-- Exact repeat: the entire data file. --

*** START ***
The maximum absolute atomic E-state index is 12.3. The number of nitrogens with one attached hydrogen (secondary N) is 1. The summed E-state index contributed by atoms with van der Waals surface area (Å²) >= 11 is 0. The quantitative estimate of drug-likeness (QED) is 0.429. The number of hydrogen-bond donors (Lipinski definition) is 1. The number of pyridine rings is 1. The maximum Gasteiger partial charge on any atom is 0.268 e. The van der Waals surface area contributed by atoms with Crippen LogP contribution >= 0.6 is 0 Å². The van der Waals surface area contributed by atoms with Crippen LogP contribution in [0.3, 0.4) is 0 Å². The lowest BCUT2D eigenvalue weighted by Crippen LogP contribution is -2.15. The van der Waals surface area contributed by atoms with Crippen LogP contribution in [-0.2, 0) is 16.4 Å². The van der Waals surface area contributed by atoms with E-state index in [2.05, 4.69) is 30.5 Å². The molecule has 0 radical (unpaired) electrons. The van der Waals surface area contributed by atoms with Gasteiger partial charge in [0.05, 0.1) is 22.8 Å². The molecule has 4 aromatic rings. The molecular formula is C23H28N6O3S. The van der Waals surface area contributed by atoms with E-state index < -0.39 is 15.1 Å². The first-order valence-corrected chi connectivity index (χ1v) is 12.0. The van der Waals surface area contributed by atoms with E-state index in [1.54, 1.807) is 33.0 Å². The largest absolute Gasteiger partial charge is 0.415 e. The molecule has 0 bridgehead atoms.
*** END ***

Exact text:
The maximum absolute atomic E-state index is 12.3. The number of nitrogens with one attached hydrogen (secondary N) is 1. The summed E-state index contributed by atoms with van der Waals surface area (Å²) >= 11 is 0. The quantitative estimate of drug-likeness (QED) is 0.429. The number of hydrogen-bond donors (Lipinski definition) is 1. The number of pyridine rings is 1. The maximum Gasteiger partial charge on any atom is 0.268 e. The van der Waals surface area contributed by atoms with Crippen LogP contribution >= 0.6 is 0 Å². The van der Waals surface area contributed by atoms with Crippen LogP contribution in [0.3, 0.4) is 0 Å². The lowest BCUT2D eigenvalue weighted by Crippen LogP contribution is -2.15. The van der Waals surface area contributed by atoms with Crippen LogP contribution in [-0.2, 0) is 16.4 Å². The van der Waals surface area contributed by atoms with E-state index in [2.05, 4.69) is 30.5 Å². The molecule has 0 radical (unpaired) electrons. The van der Waals surface area contributed by atoms with Gasteiger partial charge in [0.05, 0.1) is 22.8 Å². The molecule has 4 aromatic rings. The molecular formula is C23H28N6O3S. The van der Waals surface area contributed by atoms with E-state index < -0.39 is 15.1 Å². The first-order valence-corrected chi connectivity index (χ1v) is 12.0. The van der Waals surface area contributed by atoms with E-state index in [1.54, 1.807) is 33.0 Å². The largest absolute Gasteiger partial charge is 0.415 e. The molecule has 0 bridgehead atoms.